Data Warehouse vs Data Lake
|What Is a Data Lake?
|What Is a Data Warehouse?
|A data lake is a large repository for storing raw data in the original format before a user or application processes it for analytics tasks. It is better suited for unstructured data than a data warehouse, which uses hierarchical tables and dimensions to store data. Data lakes have a flat storage architecture, usually object or file-based storage, giving users greater flexibility when storing, using, and managing data.
In the past, many organizations used the Hadoop Distributed File Systems to deploy a data lake using a distributed processing framework. The data resides across separate nodes in Hadoop clusters. However, the modern alternative to Hadoop is to build a data lake on a cloud-based object storage service like Amazon S3. Some organizations also use a NoSQL database such as MongoDB as the platform for their data lake.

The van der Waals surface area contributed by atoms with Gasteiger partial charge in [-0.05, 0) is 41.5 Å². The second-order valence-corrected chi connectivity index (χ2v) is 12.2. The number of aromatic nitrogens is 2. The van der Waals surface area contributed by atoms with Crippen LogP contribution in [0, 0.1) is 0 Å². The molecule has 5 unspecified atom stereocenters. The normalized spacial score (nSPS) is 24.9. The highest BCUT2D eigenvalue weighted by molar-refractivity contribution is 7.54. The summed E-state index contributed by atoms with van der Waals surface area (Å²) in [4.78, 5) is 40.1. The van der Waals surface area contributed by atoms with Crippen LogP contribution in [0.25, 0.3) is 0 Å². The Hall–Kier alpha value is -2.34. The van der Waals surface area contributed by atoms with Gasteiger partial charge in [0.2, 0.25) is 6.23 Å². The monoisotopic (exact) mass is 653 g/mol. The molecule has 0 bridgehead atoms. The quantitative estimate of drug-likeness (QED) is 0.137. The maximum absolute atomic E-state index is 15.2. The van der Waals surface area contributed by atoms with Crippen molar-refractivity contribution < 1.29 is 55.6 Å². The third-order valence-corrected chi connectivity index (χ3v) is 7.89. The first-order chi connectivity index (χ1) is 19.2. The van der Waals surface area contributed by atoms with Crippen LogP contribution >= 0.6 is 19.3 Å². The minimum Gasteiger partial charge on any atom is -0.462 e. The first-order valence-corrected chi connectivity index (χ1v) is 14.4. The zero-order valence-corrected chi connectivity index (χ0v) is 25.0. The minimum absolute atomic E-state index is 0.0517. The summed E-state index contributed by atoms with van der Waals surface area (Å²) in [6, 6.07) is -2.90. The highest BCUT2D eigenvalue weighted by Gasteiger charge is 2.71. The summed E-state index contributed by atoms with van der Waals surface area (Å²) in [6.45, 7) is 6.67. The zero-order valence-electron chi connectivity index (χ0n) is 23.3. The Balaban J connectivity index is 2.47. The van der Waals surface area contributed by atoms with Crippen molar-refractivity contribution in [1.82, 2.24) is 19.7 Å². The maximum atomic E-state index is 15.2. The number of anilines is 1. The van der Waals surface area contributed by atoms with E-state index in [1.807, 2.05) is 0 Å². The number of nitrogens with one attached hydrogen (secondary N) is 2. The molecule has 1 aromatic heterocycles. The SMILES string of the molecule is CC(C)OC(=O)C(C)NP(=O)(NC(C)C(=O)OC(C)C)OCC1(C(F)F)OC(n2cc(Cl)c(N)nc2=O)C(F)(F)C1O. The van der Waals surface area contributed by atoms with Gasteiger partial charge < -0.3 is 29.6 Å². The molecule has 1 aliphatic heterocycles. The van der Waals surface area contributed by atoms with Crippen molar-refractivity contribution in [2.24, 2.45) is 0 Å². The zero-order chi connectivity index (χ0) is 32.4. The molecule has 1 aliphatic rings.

|A data warehouse is a database that stores structured data collected from different sources. Data warehouses are often part of an organization’s data management strategy, emphasizing capturing and collecting data from multiple sources. End-users such as data scientists and business analysts can access this data directly for analysis.
The most common type of data warehouse is a relational database hosted on an enterprise server such as a mainframe or a cloud platform. Organizations often select and consolidate data from different online transaction processing apps and other sources to provide actionable information for business intelligence (BI) tasks such as enterprise reports, ad hoc user queries, and decision support.